Craving Corn: Elote

Elotes asados

One of the things I look forward to most when venturing out on a little jaunt outside of La Antigua is elote. There is a strip along the road that heads to Chimaltenango that is lined with Maya women fanning their grilled corn, waving drivers to stop for a quick roadside treat. You can find elote in La Antigua Guatemala (LAG), but the traditional munchie just seems a bit more rico when you’re in the car driving through the rural highlands surrounding LAG. And talk about an excellent alternative to fast food. I wish I could drive down the highway in the U.S. and quickly pull through a drive-through for a freshly grilled elote instead of greasy, stale french fries!

It’s also fun to think about the tradition behind the Maya and their connection to corn as you get elote caught in your teeth. According to Popol Vuh —a sacred book that is casually referred to as the Maya Bible— the first man and woman were made from corn. Thus, corn is a huge part of the Maya culture and diet. Unfortunately, corn has predominated the diet of the poorer populations so much that they lack vital variance in nutrients due to their reliance on the staple crop.

text and photos by Laura McNamara

Cooking Elotes asados Mayan woman

© 2009 – 2013, Laura McNamara. All rights reserved.

Related Posts Plugin for WordPress, Blogger...
  • Oh my goodness, I love elotes asados. I used to ask my grandma to make them for me whenever she bought elotes. That picture is awesome.

    • Thanks Adan! I think they are a Guatemalan “grandmother specialty.” 😉

  • Great pic, it looks like you can actualy grab the corn. And you are right, i wish they could sell things like that here.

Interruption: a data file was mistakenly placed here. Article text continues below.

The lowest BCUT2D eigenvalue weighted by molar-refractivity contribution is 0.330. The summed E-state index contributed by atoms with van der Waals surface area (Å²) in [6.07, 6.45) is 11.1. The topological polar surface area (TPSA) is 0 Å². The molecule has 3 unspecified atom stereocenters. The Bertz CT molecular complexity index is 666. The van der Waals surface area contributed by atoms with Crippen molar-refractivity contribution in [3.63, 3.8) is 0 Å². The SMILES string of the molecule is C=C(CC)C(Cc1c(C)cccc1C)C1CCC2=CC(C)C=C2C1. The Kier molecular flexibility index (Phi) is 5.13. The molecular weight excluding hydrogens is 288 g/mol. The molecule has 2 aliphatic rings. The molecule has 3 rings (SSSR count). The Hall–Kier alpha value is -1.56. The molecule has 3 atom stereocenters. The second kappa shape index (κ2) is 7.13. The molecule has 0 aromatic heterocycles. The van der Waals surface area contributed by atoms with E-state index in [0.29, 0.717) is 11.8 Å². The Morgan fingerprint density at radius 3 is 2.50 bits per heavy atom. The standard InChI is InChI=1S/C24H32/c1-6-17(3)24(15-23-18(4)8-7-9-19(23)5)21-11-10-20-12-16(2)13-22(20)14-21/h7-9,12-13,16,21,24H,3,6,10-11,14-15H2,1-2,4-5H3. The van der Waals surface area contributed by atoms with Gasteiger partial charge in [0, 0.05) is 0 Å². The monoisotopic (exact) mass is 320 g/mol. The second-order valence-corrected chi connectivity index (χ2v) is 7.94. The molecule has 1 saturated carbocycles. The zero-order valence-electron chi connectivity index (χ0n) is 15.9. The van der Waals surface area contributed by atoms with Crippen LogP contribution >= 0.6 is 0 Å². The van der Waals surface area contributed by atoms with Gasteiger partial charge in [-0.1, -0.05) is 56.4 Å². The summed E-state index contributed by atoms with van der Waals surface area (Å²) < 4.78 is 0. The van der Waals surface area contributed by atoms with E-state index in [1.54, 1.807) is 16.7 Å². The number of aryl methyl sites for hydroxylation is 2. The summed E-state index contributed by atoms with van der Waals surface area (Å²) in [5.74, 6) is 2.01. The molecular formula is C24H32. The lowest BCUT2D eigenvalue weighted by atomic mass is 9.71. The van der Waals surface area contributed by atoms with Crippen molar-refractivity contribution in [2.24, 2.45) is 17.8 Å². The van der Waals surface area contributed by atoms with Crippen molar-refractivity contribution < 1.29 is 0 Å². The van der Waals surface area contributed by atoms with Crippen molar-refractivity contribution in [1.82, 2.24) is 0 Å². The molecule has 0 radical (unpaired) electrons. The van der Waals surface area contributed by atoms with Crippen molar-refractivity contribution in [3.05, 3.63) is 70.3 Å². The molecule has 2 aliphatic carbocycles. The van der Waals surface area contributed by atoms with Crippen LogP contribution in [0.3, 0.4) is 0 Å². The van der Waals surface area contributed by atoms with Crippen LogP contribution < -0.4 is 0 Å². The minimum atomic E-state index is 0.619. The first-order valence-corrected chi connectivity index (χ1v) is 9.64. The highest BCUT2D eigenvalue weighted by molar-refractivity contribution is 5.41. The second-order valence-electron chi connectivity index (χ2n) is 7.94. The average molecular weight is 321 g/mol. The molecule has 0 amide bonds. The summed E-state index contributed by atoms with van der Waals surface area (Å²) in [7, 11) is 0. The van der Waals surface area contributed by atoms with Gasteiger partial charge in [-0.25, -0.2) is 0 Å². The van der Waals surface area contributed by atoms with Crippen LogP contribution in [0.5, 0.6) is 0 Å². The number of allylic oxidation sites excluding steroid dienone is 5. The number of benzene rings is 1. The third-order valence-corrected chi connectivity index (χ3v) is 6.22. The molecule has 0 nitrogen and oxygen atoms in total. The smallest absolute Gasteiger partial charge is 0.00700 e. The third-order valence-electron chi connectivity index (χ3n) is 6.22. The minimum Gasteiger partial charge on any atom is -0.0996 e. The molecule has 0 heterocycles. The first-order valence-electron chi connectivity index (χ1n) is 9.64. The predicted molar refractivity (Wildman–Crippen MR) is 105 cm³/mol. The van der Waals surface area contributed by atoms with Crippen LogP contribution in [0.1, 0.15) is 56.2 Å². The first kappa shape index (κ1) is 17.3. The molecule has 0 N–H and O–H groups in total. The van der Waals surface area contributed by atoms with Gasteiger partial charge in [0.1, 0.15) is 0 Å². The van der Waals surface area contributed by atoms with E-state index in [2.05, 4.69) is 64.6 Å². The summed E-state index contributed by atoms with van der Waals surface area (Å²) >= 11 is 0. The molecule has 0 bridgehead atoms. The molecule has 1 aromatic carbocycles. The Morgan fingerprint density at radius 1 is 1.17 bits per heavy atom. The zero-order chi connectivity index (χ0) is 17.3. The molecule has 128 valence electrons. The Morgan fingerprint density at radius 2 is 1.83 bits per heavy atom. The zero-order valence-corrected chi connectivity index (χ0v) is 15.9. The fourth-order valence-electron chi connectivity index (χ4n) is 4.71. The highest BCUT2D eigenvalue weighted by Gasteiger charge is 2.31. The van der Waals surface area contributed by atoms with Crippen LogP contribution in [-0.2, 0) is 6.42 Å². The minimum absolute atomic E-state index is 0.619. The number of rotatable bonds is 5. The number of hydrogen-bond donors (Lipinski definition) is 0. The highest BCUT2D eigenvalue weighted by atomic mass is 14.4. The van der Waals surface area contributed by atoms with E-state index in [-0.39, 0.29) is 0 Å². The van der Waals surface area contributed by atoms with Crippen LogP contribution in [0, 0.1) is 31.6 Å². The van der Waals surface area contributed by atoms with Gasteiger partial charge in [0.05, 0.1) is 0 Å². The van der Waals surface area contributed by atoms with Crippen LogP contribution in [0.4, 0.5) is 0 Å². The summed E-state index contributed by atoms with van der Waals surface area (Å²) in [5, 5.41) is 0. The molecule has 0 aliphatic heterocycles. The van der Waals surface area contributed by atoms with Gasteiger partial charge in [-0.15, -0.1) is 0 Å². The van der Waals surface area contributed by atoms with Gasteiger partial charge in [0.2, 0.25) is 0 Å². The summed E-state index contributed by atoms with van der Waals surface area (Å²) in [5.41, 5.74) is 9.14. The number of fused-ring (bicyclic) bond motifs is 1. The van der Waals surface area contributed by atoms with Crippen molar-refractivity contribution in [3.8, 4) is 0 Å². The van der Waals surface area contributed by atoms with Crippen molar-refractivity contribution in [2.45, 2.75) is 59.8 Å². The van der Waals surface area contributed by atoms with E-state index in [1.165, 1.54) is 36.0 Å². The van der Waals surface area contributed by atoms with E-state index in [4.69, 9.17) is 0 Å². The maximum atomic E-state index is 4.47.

• @Laura, qué rico. Ya se me antojaron unos elotes asados con limón y sal. ¿invitas?

  • Agregales el Chile porfa, pero que esté tierno !

  • Anita

    Hello everyone.I just discoved this website and I love it!love the pictures,the stories,the information,recipes, all of it is great and I want to really make it a pointo to tell the person who writes all these blogs what a great job he does/she does!Thanks for doing this because it always puts a smile on my face and God willing,I want to go to Guatemala and experience all these amazing things this place has to offer:)

    • Anita… we would love to have you!! The website is the creative genius of Rudy Giron. However, there are a handful of us that contribute from time to time:

      * Arturo Godoy
      * Guy Howard
      * Laura McNamara
      * Michele Woodey
      * Manolo Romero Escobar

  • Corn is the ultimate mesoamerican food. However, I have found that it is a very important part of the culture (in any possible sense) of the prairies (th e region in Canada above the US midwest) and that it serves as a pretext to gather people in Quebec (French Canada) through a “corn roast” or épluchette de blé d’inde which loose translates as the “feathering of wheat from India”… oh the history that can come from a little tradition.

    • Cool tidbit Manolo… never knew that… Interested in learning more!

  • Eric

    @Laura, as someone who remembers places by the great munchies I’ve eaten there, these photos bring back a lot of related memories. The tortillas from the little shop in Santiago Atitlan (which now, unfortunately, sells sneakers), the doblados from the lady in front of La Merced…..Mmmmm. Should I be there when elote is in season, I will definitely stop and get some. Your photos are great.
    A big “Hola”, con abrazos, to all my adopted abuelitas with roadside stands who make sure I never go hungry when I visit. -sigh-.
    @Manolo – excellent observation. I am fascinated by cultural similarities, or maybe I should say, the expansion of ideas from what is called ‘Mesoamerica’. Ever notice- I think it is in the ‘mississipian’ culture – how the city centers are laid out on elevated platforms with talud/tablero pyramids, plazas with structures resembling a ball court – seems a bit familiar to me … where have I seen something like that before ? Ja-ja-ja

    • When you come back Eric… lets hit the road for some street food! 😉

  • That looks so delicious! Well photographed. The face of the seller is wonderful, too.

  • Erick

    I grew up eating “elotes locos”, at least that’s how I was told they were called. My mom would put some mayo and ketchup on the elote and top it off with some queso duro. That was good stuff!

    • Whoa… ketchup, mayo and queso duro?? Haven’t tried that yet… maybe its time I should!

    • @Edgar, thanks for alerting us about the Medium Format Camera site. 😉

  • eli

    quiero un mi elote LOCOOOO!!!!!